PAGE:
Not to mention, many were accidentally bent or the dotted lines were cut through when trying to remove them from the boxes.
Often times, centering is the biggest challenge for a given card but in this case its surface damage just from distribution, handling and cutting them out.
Estimated PSA 10 Value: $5,000
Smith's O-Pee-Chee rookie card was created for distribution in the Canadian market.
Even though they are more difficult to find in high grade than their Topps counterparts, they don't carry as hefty of a price tag.
Front Design: The front of the card contains a large, close-up shot of Smith glancing off to the side wearing an old, multi-colored Padres batting helmet.
You can easily tell the O-Pee-Chee from the Topps version based on the O-Pee-Chee logo that sits inside a baseball in the bottom left corner.
Smith's name, position, and Padres affiliation round out the front design elements.
Reverse Design: The back of the card packs a ton of text atop a primarily green background.
Smith's personal information and stats are displayed across the top while a nice write-up outlines his Minor League performance that led to his invitation to Padres Spring Camp in 1979.
The write-up is printed in both English and French, which is another way you can tell the O-Pee-Chee from the Topps version.
Condition Issues: O-Pee-Chee cards of that era were known for their lower quality than their Topps counterparts because of the way they were printed and cut.
You'll see a lot of "rough cuts" on these cards but that doesn't necessarily mean a card won't receive a high grade since the third party grading companies take the lower quality cuts into consideration.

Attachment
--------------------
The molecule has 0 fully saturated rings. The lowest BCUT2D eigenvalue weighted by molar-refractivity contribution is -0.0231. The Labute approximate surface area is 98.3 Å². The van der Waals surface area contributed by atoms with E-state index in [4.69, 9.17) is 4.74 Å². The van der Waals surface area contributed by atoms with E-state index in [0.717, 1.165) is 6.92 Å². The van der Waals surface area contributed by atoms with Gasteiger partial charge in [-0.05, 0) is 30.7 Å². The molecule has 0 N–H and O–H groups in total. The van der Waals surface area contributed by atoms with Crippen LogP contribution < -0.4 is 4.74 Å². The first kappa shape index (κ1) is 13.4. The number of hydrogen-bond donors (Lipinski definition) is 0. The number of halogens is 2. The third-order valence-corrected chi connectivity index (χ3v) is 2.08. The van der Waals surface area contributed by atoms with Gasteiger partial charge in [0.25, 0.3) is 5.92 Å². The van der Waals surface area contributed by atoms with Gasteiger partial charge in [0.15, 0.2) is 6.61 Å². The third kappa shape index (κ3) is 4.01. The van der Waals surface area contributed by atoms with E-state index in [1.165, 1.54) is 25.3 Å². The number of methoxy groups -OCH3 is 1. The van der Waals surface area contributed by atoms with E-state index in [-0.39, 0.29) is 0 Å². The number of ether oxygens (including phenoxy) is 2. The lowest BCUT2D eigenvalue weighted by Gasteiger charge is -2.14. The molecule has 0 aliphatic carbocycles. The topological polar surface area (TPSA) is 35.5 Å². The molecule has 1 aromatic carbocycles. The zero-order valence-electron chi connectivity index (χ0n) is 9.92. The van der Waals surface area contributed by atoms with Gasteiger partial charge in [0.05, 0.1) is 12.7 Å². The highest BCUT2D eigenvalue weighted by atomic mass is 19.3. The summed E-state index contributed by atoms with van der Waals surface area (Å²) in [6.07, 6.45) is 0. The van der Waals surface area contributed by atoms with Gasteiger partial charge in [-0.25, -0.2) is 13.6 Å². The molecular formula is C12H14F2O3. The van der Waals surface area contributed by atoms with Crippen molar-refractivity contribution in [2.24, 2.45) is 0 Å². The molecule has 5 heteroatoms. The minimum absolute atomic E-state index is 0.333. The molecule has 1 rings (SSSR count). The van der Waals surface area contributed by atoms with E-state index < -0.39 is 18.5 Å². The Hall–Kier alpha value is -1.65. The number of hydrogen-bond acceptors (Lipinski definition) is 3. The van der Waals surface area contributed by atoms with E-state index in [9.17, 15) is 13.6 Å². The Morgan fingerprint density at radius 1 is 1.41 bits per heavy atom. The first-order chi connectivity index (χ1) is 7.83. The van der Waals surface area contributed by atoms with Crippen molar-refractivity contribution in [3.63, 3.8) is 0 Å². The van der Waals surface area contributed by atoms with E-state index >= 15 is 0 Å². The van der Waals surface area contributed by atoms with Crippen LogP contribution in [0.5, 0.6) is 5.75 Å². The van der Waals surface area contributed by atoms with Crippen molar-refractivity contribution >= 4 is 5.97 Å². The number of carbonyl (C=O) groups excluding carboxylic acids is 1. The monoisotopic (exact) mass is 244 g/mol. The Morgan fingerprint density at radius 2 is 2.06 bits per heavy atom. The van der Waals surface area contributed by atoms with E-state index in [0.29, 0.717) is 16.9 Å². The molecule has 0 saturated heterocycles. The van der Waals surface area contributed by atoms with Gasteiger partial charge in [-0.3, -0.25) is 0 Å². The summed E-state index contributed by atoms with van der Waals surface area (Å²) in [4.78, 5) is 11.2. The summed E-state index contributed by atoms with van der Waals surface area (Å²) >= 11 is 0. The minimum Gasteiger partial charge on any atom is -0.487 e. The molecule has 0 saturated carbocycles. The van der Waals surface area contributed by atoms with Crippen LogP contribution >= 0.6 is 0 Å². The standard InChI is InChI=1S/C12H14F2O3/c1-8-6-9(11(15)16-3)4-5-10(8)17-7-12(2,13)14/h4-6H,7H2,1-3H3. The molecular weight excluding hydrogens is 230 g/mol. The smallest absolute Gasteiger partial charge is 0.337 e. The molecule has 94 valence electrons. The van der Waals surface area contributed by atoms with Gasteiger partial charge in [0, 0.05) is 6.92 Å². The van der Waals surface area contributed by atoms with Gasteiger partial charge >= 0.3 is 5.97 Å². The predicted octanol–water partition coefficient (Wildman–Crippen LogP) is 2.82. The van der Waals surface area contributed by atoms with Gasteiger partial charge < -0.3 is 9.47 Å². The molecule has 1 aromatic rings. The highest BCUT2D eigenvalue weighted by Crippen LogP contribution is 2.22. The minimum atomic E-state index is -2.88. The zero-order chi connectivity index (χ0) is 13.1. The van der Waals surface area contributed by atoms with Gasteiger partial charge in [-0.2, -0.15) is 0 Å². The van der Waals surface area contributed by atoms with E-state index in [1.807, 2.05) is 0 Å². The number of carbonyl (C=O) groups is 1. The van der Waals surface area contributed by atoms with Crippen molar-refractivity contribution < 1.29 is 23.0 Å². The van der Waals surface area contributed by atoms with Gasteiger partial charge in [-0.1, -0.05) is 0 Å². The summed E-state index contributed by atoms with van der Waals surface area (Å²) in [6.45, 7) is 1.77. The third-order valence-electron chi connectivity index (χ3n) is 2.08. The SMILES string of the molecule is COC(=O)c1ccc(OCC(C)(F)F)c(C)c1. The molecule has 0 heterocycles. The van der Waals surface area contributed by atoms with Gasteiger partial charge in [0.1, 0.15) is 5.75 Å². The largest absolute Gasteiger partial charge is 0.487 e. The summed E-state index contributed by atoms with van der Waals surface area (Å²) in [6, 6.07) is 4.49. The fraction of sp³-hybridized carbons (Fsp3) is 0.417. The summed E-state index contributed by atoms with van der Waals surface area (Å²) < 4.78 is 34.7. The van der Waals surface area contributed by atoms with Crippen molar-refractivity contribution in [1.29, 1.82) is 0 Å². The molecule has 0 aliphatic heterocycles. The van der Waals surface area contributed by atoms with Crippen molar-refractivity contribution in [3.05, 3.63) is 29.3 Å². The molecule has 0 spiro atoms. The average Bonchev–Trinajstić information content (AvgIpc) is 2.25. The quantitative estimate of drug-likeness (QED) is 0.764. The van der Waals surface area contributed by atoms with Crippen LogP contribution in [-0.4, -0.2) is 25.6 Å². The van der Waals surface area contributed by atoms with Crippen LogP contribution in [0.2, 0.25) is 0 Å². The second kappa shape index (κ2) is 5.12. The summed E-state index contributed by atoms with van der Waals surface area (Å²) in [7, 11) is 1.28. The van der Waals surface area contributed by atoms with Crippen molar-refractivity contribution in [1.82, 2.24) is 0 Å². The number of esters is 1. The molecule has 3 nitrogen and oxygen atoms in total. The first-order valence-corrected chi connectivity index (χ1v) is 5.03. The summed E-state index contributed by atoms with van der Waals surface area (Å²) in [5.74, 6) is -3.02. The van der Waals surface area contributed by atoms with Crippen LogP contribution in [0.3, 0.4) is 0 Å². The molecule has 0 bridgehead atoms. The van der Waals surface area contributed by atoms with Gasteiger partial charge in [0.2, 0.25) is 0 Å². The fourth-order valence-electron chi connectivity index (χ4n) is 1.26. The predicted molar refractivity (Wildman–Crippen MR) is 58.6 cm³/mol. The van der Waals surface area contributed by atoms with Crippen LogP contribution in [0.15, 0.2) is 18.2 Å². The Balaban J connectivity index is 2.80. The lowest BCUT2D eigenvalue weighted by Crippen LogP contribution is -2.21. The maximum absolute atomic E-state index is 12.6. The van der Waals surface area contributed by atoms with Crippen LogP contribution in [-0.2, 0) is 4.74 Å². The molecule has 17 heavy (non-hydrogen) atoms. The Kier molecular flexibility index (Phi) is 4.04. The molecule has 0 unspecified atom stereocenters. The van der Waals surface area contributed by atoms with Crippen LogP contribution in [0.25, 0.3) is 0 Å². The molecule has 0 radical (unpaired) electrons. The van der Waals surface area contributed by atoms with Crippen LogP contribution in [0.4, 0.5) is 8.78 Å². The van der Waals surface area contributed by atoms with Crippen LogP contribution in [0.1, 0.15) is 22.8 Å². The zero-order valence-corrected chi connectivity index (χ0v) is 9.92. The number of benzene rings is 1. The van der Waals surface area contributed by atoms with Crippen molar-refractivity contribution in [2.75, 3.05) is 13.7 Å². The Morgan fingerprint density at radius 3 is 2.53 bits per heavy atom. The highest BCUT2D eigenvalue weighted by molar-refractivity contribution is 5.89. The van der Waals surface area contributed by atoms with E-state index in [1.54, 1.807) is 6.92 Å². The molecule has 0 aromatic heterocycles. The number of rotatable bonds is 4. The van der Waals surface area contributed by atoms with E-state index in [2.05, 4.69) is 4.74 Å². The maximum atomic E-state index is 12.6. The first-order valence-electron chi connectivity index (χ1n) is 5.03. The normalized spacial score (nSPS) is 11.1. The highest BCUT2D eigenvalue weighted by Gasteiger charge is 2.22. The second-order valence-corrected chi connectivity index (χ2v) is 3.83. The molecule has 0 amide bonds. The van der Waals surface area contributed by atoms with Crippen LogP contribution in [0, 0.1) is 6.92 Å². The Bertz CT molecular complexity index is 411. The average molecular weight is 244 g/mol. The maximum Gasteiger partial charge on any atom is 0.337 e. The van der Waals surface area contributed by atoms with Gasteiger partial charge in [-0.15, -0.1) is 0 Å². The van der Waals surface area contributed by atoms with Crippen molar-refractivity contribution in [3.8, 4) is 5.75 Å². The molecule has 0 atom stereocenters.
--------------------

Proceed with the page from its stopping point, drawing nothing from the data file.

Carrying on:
Centering is also a big challenge with this card.
1979 Topps #116
Estimated PSA 10 Value: $30,000
Ozzie Smith's 1979 Topps rookie card is the key to a set that is absolutely jam-packed with Hall of Famers.
And along with the 1978 Topps Eddie Murray, 1978 Topps Molitor/Trammel, and 1980 Topps Rickey Henderson, it's one of the last great rookie cards of the vintage era.
Because of that, they can go for huge prices if graded in PSA 10 Gem Mint condition as only 5 examples of this card have ever achieved that status s of this writing.
Front Design: The front design is exactly the same as its O-Pee-Chee counterpart that we previously discussed except for the presence of the Topps logo in the bottom left.
Reverse Design: The back of the card lacks any French translation and because of that, does not appear as cramped as the O-Pee-Chee card.
That statistic of 69 runs scored in 68 Minor League games still blows my mind...
Something else that has always caught my attention with the back of this card is the vague trivia question on the right side: "What happened May 17, 1932?"
Anything could've happened on that day in baseball history...so any answer you could give would, in theory, be correct as long as it actually happened.
The fact that White Sox pitcher Milt Gaston started 4 double plays in one game that day is definitely impressive, I just thought it was always a bit funny how vague this question was.
Condition Issues: Centering plagues this card and is by far its biggest challenge and is the single-most common thing that will prevent a given example from achieving high grade.
Ozzie Smith's Legacy
If there is one thing we will always remember first ballot Hall of Famer Ozzie Smith for, it is unquestionably his defensive skills.
By the end of his career, he sat records for career assists (8,375) and double plays (1,590) by a shortstop (eventually broken by Omar Vizquel).
Early in his career he was not known for being a great hitter but he was able to steadily improve over time, especially during his time with the St. Louis Cardinals.
Say what you want about his hitting ability, but he did hit well enough to be able to get on base often enough to steal 580 bases in his career.
Over his amazing career, he would accomplish the following:
- World Series Champion (1982)
- 15x All-Star
- 13x Gold Glove
- Silver Slugger (1987)
- Roberto Clemente Award (1995)
Those are just some of the amazing achievements that he would produce over his storied career.
Smith was a truly remarkable player and was incredibly entertaining to watch on both sides of the ball.